Wait for context on this week's earnings

Don't ascribe too much importance to these few early reports. Alcoa, Intel and JPMorgan aren't everything.

By Jim Cramer Jan 14, 2010 9:15AM
By Jim Cramer, TheStreet


It's not the earnings season, it is the silly season, or at least the beginning of it. Because so few companies report this week, their power is way overstated. Alcoa's (AA) "weakness" meant there was industrial weakness, and all of those stocks got hammered.

But then we looked deeper into Alcoa and found the cash flow bountiful, and the businesses it is levered to -- autos, aerospace and industrial gas turbines -- are all about to have turns in 2010. We switched directions, and now it is going higher, even though we heard about that "crummy" quarter for a 24-hour news cycle.

Today is Intel (INTC). Bated breath. Some are looking for the holy grail of 64% gross margins -- huge by the standards of almost every other company imaginable -- but that means that 64% won't be enough, and there is no way they can do more than 64% because they haven't done it historically.

So in the midst of a bruising worldwide recession, if Intel doesn't blow out the margins and guide up big, tech will get blown away Friday.


Yet in a week we will have heard so many earnings reports that no one individual report will matter. The magnification of Alcoa, Intel and then JPMorgan (JPM) on Friday is totally ridiculous, especially as we try to take our cue from the action in the stocks, which may be heavily influenced by expiration.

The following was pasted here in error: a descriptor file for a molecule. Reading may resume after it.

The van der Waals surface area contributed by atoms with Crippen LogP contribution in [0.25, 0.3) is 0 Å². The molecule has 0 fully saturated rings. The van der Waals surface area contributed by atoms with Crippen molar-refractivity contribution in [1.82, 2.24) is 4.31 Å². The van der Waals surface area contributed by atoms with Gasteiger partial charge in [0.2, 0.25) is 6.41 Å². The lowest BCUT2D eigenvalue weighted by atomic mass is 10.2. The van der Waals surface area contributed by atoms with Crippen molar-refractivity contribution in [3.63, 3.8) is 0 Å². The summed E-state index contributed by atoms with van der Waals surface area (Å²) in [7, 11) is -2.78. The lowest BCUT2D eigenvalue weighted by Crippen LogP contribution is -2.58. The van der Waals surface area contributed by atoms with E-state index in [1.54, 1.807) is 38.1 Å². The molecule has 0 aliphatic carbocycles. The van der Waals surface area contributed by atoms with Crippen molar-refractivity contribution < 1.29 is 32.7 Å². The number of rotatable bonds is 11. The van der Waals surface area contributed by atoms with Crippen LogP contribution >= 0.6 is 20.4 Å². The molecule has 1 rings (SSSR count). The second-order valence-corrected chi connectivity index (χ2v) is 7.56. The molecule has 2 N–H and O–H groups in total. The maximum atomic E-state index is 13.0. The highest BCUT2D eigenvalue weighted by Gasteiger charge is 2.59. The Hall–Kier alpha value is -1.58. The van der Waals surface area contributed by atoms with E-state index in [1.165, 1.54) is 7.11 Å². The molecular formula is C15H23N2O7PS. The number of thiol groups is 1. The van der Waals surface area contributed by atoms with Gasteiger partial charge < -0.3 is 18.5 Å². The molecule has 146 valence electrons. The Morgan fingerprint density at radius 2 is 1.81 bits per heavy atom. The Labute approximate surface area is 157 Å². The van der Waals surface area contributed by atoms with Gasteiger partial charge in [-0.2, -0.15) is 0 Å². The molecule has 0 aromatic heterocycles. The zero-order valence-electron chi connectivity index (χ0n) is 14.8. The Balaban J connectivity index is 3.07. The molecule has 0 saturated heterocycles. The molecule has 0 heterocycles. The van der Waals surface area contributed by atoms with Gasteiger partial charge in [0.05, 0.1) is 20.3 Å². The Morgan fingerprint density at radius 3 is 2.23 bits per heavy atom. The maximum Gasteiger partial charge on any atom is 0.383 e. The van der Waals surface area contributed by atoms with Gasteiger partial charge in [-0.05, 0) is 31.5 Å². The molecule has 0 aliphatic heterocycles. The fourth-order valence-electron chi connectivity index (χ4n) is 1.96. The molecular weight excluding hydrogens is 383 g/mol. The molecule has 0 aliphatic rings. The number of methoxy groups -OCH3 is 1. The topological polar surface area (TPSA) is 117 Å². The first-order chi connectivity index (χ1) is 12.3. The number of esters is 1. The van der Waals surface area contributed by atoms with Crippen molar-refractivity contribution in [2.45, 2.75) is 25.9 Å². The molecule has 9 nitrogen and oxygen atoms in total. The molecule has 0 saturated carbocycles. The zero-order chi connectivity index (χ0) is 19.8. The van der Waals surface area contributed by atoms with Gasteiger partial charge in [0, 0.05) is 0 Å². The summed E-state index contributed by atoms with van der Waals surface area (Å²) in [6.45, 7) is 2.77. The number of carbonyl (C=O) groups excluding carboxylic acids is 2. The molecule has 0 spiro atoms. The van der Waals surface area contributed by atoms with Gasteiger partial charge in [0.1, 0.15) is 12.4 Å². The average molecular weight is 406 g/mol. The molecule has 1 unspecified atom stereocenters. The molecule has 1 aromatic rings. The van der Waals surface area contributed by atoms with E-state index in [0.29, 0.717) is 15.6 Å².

So we end up with a series of false tells that we trade on because we don't have much else to retreat to, except headlines like banker fees and some upgrades or downgrades.


That's why my suggestion is to be no more hair-trigger on Intel than on Alcoa. I am betting that 80% to 90% of the people who "traded" or took their cue from Alcoa didn't listen to the call. They couldn't have; it was that good.


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Don't do the same with Intel. And put it in perspective: This company used to be a cash machine, a veritable ATM. Do not hold it to a standard of 64% gross margins and then boot it if they are at 61%.


I bet that by Wednesday or Thursday, in the fog of earnings, if it does 61% it will be much higher.


Random musings: Speaking of trading off of wrong info, Dell (DELL) is struggling mightily against Acer and Hewlett-Packard (HPQ). If Intel is good, buy HPQ and short Dell into the ramp.


At the time of publication, Cramer was long Intel and JPMorgan.


Jim Cramer is co-founder and chairman of TheStreet.com. He contributes daily market commentary for TheStreet.com's sites and serves as an adviser to the company's CEO.


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